TrueCrypt, one of our favourite encryption tools of the past few years, has finally finished undergoing a security audit. Here's how it fared, and what that means for you
Image remixed from Igor Stevanovic (Shutterstock)
First, the results: TrueCrypt's audit showed no evidence backdoors or serious flaws, which is good. The researchers did find a few issues, however, with the random number generator and the possibility of "cache timing" attacks. However, these issues would only present themselves in very rare situations.
If you're curious about the nitty gritty details, cryptographer Matthew Green explains it well on his blog, or you can read the full audit here (PDF). The gist is: unless you're hiding some very, very important stuff, TrueCrypt should be sufficient to hide your data from all but the most prying eyes.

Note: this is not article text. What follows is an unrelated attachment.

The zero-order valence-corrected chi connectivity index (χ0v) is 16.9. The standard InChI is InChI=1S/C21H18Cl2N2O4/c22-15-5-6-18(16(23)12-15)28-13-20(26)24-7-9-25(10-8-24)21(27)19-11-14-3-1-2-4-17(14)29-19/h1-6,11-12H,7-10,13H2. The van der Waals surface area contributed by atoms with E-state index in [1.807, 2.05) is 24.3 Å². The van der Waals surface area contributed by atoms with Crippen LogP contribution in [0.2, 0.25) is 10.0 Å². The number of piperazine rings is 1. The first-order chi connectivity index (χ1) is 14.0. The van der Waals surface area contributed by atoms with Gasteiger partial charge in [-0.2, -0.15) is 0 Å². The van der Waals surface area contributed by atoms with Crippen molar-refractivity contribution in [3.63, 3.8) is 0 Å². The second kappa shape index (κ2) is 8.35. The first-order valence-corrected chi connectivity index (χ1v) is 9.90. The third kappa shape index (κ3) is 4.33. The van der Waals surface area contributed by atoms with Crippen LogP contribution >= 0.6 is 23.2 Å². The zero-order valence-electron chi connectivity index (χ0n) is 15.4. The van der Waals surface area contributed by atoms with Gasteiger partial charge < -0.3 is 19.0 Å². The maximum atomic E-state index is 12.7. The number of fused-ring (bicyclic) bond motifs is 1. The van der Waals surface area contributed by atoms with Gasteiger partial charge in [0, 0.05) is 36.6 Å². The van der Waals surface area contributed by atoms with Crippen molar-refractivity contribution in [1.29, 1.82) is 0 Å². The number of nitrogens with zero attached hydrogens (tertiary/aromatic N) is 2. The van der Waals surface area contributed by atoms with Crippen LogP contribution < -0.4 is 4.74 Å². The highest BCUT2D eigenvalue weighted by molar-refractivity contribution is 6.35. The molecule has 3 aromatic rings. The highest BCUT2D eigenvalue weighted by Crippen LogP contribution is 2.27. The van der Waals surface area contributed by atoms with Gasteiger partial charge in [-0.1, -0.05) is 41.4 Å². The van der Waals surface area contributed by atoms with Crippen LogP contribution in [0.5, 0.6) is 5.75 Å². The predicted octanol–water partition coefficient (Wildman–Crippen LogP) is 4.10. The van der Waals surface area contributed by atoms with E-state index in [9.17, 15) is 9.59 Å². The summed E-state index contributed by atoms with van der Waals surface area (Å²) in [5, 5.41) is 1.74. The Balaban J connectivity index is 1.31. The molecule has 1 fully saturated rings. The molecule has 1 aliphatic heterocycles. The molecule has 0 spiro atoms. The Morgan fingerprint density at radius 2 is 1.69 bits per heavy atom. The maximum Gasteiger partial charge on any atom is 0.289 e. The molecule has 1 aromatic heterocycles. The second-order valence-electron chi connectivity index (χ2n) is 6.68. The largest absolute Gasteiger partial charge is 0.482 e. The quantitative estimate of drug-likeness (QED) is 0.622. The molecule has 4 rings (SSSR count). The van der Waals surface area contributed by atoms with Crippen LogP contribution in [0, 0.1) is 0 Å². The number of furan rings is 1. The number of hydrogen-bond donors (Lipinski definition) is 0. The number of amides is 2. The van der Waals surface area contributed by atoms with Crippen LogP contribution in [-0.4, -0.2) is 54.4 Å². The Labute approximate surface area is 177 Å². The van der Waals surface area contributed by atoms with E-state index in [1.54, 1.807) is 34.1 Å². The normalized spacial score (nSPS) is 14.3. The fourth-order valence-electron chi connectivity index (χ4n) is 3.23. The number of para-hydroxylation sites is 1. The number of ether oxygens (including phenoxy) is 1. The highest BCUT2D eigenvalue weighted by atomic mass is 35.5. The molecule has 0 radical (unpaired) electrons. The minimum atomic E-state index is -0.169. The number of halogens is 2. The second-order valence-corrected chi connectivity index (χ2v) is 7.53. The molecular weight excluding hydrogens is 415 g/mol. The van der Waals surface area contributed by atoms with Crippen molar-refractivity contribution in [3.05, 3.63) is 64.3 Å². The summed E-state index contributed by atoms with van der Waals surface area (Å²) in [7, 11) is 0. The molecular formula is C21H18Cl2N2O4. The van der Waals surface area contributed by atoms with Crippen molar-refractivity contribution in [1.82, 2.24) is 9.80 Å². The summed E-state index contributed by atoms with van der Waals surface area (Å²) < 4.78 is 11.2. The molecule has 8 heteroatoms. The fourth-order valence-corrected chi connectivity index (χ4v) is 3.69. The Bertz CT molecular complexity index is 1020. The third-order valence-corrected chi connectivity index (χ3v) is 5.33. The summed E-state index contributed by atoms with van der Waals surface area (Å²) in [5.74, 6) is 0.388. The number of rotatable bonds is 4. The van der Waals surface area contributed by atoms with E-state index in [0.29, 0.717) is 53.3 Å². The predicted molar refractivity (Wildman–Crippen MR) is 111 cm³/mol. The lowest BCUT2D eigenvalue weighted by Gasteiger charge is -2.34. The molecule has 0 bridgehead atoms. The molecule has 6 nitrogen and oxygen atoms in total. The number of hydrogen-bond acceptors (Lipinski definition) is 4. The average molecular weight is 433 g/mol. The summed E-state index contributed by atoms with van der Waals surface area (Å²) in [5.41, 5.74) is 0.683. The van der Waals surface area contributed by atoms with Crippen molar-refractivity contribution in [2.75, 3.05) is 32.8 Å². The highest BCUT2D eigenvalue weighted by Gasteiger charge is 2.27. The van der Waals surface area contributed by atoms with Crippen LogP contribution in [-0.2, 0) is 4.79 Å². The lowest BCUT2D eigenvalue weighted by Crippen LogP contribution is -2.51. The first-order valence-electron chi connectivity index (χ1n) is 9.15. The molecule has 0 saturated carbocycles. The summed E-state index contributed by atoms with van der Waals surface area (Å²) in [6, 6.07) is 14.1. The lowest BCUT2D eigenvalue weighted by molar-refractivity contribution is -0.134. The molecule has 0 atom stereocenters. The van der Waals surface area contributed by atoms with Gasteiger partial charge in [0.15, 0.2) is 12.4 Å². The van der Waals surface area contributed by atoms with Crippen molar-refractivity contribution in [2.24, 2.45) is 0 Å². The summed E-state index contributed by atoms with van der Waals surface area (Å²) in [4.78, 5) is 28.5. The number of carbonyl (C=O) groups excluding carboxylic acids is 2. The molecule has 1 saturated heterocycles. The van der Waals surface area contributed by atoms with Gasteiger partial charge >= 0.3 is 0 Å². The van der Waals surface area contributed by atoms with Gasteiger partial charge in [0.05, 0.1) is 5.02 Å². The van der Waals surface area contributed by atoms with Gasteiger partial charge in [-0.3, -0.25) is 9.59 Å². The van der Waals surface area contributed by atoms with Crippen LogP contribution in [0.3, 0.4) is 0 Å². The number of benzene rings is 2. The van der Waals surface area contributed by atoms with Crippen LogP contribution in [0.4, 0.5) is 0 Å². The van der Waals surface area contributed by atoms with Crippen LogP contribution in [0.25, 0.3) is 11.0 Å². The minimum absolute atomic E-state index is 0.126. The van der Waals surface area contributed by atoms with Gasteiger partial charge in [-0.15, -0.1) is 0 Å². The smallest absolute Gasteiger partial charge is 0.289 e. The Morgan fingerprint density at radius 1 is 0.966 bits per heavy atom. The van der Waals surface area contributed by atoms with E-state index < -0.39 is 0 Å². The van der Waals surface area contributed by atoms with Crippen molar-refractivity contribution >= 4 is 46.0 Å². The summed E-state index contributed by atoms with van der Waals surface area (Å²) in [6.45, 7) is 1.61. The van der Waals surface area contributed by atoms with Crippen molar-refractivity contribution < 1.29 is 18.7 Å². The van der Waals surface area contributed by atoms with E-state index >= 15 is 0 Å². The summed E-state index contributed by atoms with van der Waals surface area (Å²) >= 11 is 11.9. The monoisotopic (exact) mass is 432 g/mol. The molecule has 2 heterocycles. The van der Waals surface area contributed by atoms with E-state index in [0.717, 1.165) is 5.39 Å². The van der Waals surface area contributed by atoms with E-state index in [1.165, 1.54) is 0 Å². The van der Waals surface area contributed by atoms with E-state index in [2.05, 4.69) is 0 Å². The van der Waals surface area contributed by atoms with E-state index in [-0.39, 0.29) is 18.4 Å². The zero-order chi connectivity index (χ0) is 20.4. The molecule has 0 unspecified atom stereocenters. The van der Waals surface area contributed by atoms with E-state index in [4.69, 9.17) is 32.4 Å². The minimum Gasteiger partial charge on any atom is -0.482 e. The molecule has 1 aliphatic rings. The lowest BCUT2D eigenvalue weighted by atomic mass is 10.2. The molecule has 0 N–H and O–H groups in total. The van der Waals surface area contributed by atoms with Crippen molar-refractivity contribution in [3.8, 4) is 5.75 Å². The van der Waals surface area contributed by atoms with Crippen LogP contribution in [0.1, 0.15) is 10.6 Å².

Of course, TrueCrypt is no longer in active development, which means we don't really recommend using it. Instead, try its open-source successor, VeraCrypt, which has already improved on the security of TrueCrypt and will hopefully solve the issues outlined in the audit soon. For the vast majority of users, it should be more than secure enough — however, if you'd prefer to use something else, there are plenty of other tools out there.
Truecrypt: Cryptographic Review [Open Crypto Audit Project]